If from this we turn to the Apostolic age, immediately succeeding, what do we find? Singing, undoubtedly; but of what kind? The advocates of exclusive congregational singing will be hard put to it to establish their position. They must believe, in the first place, that every man, woman, and child, belonging to the then believing Church, could sing; no matter what their ignorance, their want of training, their infirmities or physical disabilities: and, in the next, they must hold that all were able to begin together, to continue together, and to terminate together; for otherwise some would be singing whilst others were silent, to allow which would be to concede the principle which they oppose. Not only does this absurdity (and such it is) follow, but they must also exclude the introduction of all new tunes for ever; for no congregation can sing music with which they are previously unacquainted. Improvement, in that case, is not to be looked for; and the proffered premium might be as well bestowed in feeding swine as in rewarding the attempt to promote the cultivation of Church Music.

But it will be said "this is again an argument from reason and not from the Bible. Show us your authority for solo singing, duetts, &c."

Nay. The argument for the unlawfulness of these things should first be advanced. The position taken in this essay is that there is nothing in the word of God, either in the Old Testament or in the new, to discountenance them.

An attentive and unprejudiced perusal and consideration of the Apostle's advice to the Corinthian Church (1 Cor. xiv.) will probably however set this matter in its proper light. When exhorting them so to exercise their gifts as to conduce 'to general edification, the drift of his argument is to enforce the expediency of order, and such a mode of conducting their public services as should not exclude the use of the understanding. Among the "spiritual gifts" referred to, singing is one; and the form of expression adopted is such as to be, to my mind, conclusive upon the point that, at that early period, solo singing was known and received by the Church. His words are these,

------"Forasmuch as ye are zealous of spiritual gifts, seek that ye may excel to the edifying of the Church.

Wherefore let him that speaketh in an unknown tongue, pray that he may interpret.

For if I pray in an unknown tongue, my spirit prayeth, but my understanding is unfruitful.

What is it then? I will pray with the spirit, and I will pray with the understanding also: I will sing with the spirit, and I will sing with the understanding also.

Else when thou shall bless with the spirit, how shall he that occupieth the room of the unlearned say Amen at thy giving of thanks, seeing he understandeth not what thou sayest?

For thou verily givest thanks well, but the other is not edified." (v. 12. et seq.)

In this passage, singing and praying are both spoken of by the Apostle, in precisely the same terms, as exercises conducted, at least occasionally, by one person, others meanwhile silently assenting; and this he tacitly commends as conducive to edification. But, a little farther on, he condemns that strange confusion which must have resulted from the contemporaneous exercise of various and dissimilar gifts in the same assembly. However, the very reproof he administers contains another conclusive indication of the employment of singing by one person.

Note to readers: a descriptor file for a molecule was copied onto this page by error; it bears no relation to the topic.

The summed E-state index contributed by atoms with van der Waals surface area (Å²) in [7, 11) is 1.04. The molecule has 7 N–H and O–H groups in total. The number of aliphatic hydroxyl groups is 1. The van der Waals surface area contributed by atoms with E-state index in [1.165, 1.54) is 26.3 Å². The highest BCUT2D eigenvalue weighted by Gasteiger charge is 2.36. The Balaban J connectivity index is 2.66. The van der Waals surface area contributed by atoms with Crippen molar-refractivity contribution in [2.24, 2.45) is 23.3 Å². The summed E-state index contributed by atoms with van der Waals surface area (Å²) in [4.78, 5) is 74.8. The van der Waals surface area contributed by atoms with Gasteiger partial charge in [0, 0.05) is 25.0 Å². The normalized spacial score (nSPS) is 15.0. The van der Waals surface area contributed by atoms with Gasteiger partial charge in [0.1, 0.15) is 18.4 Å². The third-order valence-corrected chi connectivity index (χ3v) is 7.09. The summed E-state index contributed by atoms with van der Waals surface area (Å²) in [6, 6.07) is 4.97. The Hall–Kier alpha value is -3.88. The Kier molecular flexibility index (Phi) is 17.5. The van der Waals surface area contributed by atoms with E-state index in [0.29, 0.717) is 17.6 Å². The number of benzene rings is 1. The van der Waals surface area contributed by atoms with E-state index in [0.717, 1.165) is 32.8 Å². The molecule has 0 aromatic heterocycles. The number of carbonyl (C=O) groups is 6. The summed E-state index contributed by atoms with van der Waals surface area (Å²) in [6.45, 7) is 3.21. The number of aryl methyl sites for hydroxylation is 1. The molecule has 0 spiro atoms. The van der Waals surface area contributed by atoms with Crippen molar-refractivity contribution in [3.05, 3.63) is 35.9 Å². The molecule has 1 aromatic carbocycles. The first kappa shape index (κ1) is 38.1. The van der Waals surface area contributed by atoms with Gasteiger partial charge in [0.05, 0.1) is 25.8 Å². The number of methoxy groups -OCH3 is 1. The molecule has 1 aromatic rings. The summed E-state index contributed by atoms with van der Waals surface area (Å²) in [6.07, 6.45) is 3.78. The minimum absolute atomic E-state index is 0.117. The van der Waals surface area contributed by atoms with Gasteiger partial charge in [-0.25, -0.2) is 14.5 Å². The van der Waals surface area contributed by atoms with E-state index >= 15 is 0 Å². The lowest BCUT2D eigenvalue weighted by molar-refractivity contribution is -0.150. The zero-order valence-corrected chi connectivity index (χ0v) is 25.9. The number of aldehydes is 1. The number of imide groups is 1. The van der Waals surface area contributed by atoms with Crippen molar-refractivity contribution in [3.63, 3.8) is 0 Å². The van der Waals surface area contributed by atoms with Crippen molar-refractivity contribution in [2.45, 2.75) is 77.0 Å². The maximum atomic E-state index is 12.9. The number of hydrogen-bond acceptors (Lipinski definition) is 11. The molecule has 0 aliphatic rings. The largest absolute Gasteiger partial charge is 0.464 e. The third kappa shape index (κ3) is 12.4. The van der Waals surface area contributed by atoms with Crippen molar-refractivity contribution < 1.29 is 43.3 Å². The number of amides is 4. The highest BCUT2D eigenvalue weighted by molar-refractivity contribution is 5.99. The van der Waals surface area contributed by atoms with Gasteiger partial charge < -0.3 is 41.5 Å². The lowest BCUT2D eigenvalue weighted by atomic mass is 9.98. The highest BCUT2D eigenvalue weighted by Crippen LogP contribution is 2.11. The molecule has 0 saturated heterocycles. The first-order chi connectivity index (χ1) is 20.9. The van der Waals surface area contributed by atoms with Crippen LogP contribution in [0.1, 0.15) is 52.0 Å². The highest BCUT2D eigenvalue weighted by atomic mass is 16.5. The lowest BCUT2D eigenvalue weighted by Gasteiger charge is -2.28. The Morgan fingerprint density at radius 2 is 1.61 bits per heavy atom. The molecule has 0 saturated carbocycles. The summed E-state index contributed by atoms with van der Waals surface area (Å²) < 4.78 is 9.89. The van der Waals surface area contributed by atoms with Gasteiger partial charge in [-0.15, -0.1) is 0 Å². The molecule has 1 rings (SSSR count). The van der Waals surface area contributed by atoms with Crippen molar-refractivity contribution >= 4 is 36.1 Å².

"How is it then, brethren? [he says] when ye come together every one of you hath a psalm, hath a doctrine, hath a tongue, hath a revelation, hath an interpretation. Let all things be done to edifying"--i. e. as he elsewhere expresses himself "decently and in order."

The Scriptures then certainly do not conclude against the exercise of a single voice.

To quote the usages of the primitive, more especially of the Eastern Churches, even were the authorities at hand, would probably be of little avail in enforcing conviction upon a mind which would not yield to the considerations already adduced. Suffice it to say that the custom of chaunting the Psalms of David interchangeably by a choir of singing men, divided into parts, took very early and deep root in that very city where "the disciples were first called Christians," viz. at Antioch, and thence, on the cessation of persecution, spread throughout the Evangelized world. An old and anonymous English author cites a passage from Isidore to this effect, "Of the ancient custom of singers in the old church of the Jews, the primitive Church took example to nourish singers, by whose songs the minds of the hearers might be stirred up to God;" adding "And the psalmist or singer ought to be most excellent both in voice and art, that he may the better delight the hearers with the sweetness of his music." ["The praise of Musicke." Oxford, 1586. Chap. IX. on "the lawful use of Musicke in the Church."] In confirmation, he quotes many other of the ancient Fathers and Historians, e. g. Theodoret, Pliny, Zozomenus, Socrates' tripartite history, Hieronymus, Augustine, &c., whose concurrent testimony is equally satisfactory. Wherefore it may be considered as a point firmly and indisputably settled and established, that, as Music was the gift of God to man, partly for the solace and delight of the creature, but principally as the appropriate vehicle for the celebration of His praises;--so it was accordingly cherished and encouraged in the ancient Church by the institution of bodies of singers expressly set apart to "laud and magnify His holy name," and so it has continued in use, with more or less of corruption and decay, and occasional resuscitation, until the present time.

But the employment of an organized choir must by no means be presumed to exclude congregational singing. That will derive benefit and improvement from the association, by the refinement of taste, which, under good auspices, must necessarily ensue.